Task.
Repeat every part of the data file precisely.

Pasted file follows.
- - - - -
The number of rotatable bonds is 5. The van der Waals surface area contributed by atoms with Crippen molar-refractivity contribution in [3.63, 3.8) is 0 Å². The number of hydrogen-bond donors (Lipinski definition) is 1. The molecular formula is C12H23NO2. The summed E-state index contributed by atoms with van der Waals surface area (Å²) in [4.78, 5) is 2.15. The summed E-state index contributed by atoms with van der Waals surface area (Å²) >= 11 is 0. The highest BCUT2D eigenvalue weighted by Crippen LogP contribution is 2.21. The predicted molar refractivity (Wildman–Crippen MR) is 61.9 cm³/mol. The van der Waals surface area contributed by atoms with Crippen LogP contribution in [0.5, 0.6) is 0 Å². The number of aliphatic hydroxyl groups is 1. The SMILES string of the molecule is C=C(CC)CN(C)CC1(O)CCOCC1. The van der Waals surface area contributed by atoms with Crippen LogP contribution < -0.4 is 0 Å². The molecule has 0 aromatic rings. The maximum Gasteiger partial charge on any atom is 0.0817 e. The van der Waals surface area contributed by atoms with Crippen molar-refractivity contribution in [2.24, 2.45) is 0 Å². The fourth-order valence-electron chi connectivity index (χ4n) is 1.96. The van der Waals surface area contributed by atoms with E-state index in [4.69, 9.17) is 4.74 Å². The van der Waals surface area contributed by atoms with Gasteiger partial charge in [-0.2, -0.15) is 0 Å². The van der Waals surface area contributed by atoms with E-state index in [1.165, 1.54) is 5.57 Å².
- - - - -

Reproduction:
The number of rotatable bonds is 5. The van der Waals surface area contributed by atoms with Crippen molar-refractivity contribution in [3.63, 3.8) is 0 Å². The number of hydrogen-bond donors (Lipinski definition) is 1. The molecular formula is C12H23NO2. The summed E-state index contributed by atoms with van der Waals surface area (Å²) in [4.78, 5) is 2.15. The summed E-state index contributed by atoms with van der Waals surface area (Å²) >= 11 is 0. The highest BCUT2D eigenvalue weighted by Crippen LogP contribution is 2.21. The predicted molar refractivity (Wildman–Crippen MR) is 61.9 cm³/mol. The van der Waals surface area contributed by atoms with Crippen LogP contribution in [0.5, 0.6) is 0 Å². The number of aliphatic hydroxyl groups is 1. The SMILES string of the molecule is C=C(CC)CN(C)CC1(O)CCOCC1. The van der Waals surface area contributed by atoms with Crippen LogP contribution < -0.4 is 0 Å². The molecule has 0 aromatic rings. The maximum Gasteiger partial charge on any atom is 0.0817 e. The van der Waals surface area contributed by atoms with Crippen molar-refractivity contribution in [2.24, 2.45) is 0 Å². The fourth-order valence-electron chi connectivity index (χ4n) is 1.96. The van der Waals surface area contributed by atoms with E-state index in [4.69, 9.17) is 4.74 Å². The van der Waals surface area contributed by atoms with Gasteiger partial charge in [-0.2, -0.15) is 0 Å². The van der Waals surface area contributed by atoms with E-state index in [1.165, 1.54) is 5.57 Å².